next to the same people, night after night.
Risky.  Plus, we’re attempting to live a life of doing exactly what we want to do, when we want to do it.  Selfish, perhaps. Nonetheless, immensely fun.  If we miss out, so be it.  We’ll figure out an alternate plan. 

Anyway, back to last night.  We were seated in the elegant lower level of the dining room as opposed to the main level when we didn’t have a reservation. The maître’d has taken a liking to us.  As a result we’ve only had to wait on one occasion for more than a few minutes for a table. 

If there was a long waiting line we waited in
the “ice bar”  enjoying a beverage until the maître’d informed us that our table was ready. 

Upon being seated at a rectangle table for eight, closest to the wall (not ideal), our penguin dressed waiter rushed up to me and
for some unknown reason,  was aware of my dietary restrictions. Had the word spread
that the tall, dark haired, older woman with the adorable grey haired guy was gluten-free along with other goofy restrictions? 

He ran circles around me. Tom, preferring not to draw attention to himself, more than that which he accrues being endlessly chatty and humorous, slithered down a little in his chair.  I chuckled. 

This was proving to be VIP service, none of which we requested or expected.

Ordering a Caesar salad minus croutons, a giant rare rib steak, buttered al dente asparagus and a platter of steamed non-starchy vegetables, I was content. Oh, no.  I wasn’t getting away that easy!

When I refused dessert, shocking our attentive waiter and not wanting to “hurt his feelings” I explained that I was on a
strict diet for health reasons. I gently explained that there was nothing I
could eat other than the ol’ standby cheese plate and that I was quite content (although I was actually tired of it already).  The waiter dashed off before I could say another word.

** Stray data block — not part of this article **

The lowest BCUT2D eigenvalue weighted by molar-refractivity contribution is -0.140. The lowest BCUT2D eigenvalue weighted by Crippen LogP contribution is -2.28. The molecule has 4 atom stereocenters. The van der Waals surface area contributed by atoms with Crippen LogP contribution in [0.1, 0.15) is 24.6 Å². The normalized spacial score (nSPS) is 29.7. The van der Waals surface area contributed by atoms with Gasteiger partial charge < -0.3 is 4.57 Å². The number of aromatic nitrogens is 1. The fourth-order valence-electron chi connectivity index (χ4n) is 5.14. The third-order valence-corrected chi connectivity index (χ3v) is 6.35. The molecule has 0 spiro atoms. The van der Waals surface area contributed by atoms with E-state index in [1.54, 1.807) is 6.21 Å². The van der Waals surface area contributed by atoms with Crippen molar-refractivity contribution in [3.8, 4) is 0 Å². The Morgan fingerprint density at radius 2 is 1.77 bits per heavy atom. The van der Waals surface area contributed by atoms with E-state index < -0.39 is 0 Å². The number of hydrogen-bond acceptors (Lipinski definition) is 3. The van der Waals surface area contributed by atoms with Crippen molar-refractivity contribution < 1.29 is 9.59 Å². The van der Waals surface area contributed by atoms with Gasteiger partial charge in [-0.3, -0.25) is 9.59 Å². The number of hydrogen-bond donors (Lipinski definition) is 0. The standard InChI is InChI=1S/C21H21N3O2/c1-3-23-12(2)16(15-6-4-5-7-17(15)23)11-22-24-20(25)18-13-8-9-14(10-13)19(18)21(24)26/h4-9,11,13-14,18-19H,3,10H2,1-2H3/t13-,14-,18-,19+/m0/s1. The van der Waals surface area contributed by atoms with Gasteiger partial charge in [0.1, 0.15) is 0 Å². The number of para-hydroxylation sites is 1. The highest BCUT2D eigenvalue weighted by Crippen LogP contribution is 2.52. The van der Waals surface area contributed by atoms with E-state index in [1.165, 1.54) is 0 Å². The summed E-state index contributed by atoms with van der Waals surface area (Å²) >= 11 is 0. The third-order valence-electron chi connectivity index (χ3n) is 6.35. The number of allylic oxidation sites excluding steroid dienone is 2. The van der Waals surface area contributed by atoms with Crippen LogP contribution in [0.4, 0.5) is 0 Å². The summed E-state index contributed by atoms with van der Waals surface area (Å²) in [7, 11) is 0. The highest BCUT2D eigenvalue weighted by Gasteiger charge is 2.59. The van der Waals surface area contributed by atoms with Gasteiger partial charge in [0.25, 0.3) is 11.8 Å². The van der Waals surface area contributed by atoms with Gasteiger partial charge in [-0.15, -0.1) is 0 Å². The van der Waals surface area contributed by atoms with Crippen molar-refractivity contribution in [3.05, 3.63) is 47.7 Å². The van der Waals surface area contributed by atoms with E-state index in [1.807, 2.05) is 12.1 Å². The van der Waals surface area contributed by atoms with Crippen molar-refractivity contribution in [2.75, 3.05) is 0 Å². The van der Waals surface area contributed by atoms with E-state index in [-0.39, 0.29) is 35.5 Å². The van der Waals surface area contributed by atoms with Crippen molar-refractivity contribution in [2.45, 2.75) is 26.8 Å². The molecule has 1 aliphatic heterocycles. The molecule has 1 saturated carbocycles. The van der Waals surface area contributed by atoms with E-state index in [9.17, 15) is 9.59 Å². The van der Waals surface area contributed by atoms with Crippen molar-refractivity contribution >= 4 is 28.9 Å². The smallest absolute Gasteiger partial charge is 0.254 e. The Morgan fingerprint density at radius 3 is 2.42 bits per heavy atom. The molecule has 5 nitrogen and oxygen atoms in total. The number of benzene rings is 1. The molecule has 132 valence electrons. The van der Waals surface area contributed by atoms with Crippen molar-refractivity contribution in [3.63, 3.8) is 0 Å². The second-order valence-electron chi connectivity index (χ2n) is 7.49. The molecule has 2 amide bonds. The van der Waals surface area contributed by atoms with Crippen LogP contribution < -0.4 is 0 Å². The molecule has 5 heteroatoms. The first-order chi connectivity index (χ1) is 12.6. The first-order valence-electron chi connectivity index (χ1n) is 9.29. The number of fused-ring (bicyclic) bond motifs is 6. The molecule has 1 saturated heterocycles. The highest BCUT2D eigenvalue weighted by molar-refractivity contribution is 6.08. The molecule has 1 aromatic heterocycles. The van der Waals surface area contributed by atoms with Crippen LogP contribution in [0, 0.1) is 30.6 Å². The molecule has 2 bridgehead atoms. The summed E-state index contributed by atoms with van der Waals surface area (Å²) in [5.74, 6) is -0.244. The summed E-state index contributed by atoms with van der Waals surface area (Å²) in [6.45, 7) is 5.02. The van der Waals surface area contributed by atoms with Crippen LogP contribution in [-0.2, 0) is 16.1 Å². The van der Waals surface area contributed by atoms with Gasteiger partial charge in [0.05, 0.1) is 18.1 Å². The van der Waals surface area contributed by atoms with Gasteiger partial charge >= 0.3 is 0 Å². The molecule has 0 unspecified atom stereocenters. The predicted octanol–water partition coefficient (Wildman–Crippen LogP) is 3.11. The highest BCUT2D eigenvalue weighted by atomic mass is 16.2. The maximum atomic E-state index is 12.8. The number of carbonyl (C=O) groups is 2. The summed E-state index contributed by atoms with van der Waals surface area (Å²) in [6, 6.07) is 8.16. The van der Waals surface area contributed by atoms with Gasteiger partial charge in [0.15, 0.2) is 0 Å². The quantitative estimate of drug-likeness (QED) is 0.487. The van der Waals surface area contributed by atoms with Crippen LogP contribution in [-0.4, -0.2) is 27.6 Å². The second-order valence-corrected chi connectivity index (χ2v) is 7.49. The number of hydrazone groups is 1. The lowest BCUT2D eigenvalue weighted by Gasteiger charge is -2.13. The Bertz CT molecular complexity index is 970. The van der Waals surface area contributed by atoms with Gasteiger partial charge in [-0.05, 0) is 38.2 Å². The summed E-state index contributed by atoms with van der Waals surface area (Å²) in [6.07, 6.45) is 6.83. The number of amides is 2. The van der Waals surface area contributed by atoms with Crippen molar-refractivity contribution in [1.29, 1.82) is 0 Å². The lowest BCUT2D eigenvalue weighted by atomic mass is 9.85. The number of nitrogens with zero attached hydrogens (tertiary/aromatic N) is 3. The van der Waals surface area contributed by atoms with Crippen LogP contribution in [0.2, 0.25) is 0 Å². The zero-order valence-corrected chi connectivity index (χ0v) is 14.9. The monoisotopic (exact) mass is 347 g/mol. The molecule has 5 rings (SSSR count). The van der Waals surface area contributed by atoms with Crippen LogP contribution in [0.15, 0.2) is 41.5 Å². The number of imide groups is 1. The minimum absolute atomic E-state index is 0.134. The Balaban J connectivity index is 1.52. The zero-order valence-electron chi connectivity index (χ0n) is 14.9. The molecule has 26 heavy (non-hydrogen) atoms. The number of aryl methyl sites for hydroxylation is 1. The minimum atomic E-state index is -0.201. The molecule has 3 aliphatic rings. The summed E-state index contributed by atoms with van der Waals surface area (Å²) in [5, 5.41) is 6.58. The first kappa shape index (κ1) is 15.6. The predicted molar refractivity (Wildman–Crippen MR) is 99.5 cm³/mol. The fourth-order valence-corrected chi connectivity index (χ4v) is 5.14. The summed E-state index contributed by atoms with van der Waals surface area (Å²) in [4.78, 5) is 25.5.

In moments, Chef Xavier, pastry chef extraordinaire, white tower hat atop his head of curly brown and grey hair, crisp white uniform spotless and neatly pressed appeared at our table, insistent in a delightful accent I couldn’t quite decipher, that I give him a list of every item I couldn’t eat. 

Paper and pen in hand, he was determined to prepare a special dessert for me to enjoy each of our five remaining nights aboard the Celebrity Equinox, until we disembark early for our extended stay in Belize. A little embarrassed by all the attention I quietly spewed the list of items I must avoid
commonly used in baking. He asked many
questions on the items I could have.

It was obvious, when I tried to refuse his generous offer, that he loved the challenge when his usual days and nights consisted of
creating the same “cookie cutter” desserts for the 11,000 meals served each day. 

Tom took the above photo of Chef Xavier and I table side. The favorite maître’d,
observing this scenario insisted that he’d find us tonight and each upcoming night taking down our names and cabin number.
I suspected that their sophisticated computer system could easily locate us
after we check in for dining.

So, I look forward to a new dessert concoction tonight and nights to come. I told Tom that even if doesn’t taste fabulous, I’ll eat it anyway and enjoy it knowing that the thoughtful consideration in itself whet my appetite. 

Thanks Chef Xavier. Your kindness adds yet another memorable event to our year’s long
journey, so rich in its content and already becoming so rich in the experience of the meeting new and interesting people along the way.